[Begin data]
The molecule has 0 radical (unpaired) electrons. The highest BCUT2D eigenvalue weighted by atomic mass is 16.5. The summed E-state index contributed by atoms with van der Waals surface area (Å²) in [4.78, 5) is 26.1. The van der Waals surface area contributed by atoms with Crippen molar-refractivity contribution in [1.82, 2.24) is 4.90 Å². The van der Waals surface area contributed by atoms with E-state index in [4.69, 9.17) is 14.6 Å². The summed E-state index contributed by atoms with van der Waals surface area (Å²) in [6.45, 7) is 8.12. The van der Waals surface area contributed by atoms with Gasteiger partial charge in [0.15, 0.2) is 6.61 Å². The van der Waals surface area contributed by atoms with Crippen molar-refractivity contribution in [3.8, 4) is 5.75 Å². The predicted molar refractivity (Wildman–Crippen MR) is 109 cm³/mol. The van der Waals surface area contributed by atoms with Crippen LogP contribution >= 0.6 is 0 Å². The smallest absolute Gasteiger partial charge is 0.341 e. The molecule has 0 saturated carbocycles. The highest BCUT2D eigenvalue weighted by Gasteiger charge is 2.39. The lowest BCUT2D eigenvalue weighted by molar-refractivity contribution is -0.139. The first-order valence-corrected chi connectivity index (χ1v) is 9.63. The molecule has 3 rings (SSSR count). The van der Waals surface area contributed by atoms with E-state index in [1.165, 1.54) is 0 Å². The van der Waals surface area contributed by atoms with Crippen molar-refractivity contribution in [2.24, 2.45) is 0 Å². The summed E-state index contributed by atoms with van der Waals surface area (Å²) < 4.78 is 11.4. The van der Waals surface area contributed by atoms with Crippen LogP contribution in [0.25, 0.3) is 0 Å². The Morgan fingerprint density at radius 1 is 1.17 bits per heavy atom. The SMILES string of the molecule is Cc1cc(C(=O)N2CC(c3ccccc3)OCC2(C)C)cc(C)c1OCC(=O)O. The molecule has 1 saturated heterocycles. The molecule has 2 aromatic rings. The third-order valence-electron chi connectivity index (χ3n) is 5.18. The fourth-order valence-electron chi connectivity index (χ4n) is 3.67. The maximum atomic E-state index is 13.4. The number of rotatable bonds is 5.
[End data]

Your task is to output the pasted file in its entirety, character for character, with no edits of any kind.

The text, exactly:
The molecule has 0 radical (unpaired) electrons. The highest BCUT2D eigenvalue weighted by atomic mass is 16.5. The summed E-state index contributed by atoms with van der Waals surface area (Å²) in [4.78, 5) is 26.1. The van der Waals surface area contributed by atoms with Crippen molar-refractivity contribution in [1.82, 2.24) is 4.90 Å². The van der Waals surface area contributed by atoms with E-state index in [4.69, 9.17) is 14.6 Å². The summed E-state index contributed by atoms with van der Waals surface area (Å²) in [6.45, 7) is 8.12. The van der Waals surface area contributed by atoms with Gasteiger partial charge in [0.15, 0.2) is 6.61 Å². The van der Waals surface area contributed by atoms with Crippen molar-refractivity contribution in [3.8, 4) is 5.75 Å². The predicted molar refractivity (Wildman–Crippen MR) is 109 cm³/mol. The van der Waals surface area contributed by atoms with Crippen LogP contribution >= 0.6 is 0 Å². The smallest absolute Gasteiger partial charge is 0.341 e. The molecule has 0 saturated carbocycles. The highest BCUT2D eigenvalue weighted by Gasteiger charge is 2.39. The lowest BCUT2D eigenvalue weighted by molar-refractivity contribution is -0.139. The first-order valence-corrected chi connectivity index (χ1v) is 9.63. The molecule has 3 rings (SSSR count). The van der Waals surface area contributed by atoms with E-state index in [1.165, 1.54) is 0 Å². The van der Waals surface area contributed by atoms with Crippen molar-refractivity contribution in [2.24, 2.45) is 0 Å². The summed E-state index contributed by atoms with van der Waals surface area (Å²) < 4.78 is 11.4. The van der Waals surface area contributed by atoms with Crippen LogP contribution in [0.25, 0.3) is 0 Å². The Morgan fingerprint density at radius 1 is 1.17 bits per heavy atom. The SMILES string of the molecule is Cc1cc(C(=O)N2CC(c3ccccc3)OCC2(C)C)cc(C)c1OCC(=O)O. The molecule has 1 saturated heterocycles. The molecule has 2 aromatic rings. The third-order valence-electron chi connectivity index (χ3n) is 5.18. The fourth-order valence-electron chi connectivity index (χ4n) is 3.67. The maximum atomic E-state index is 13.4. The number of rotatable bonds is 5.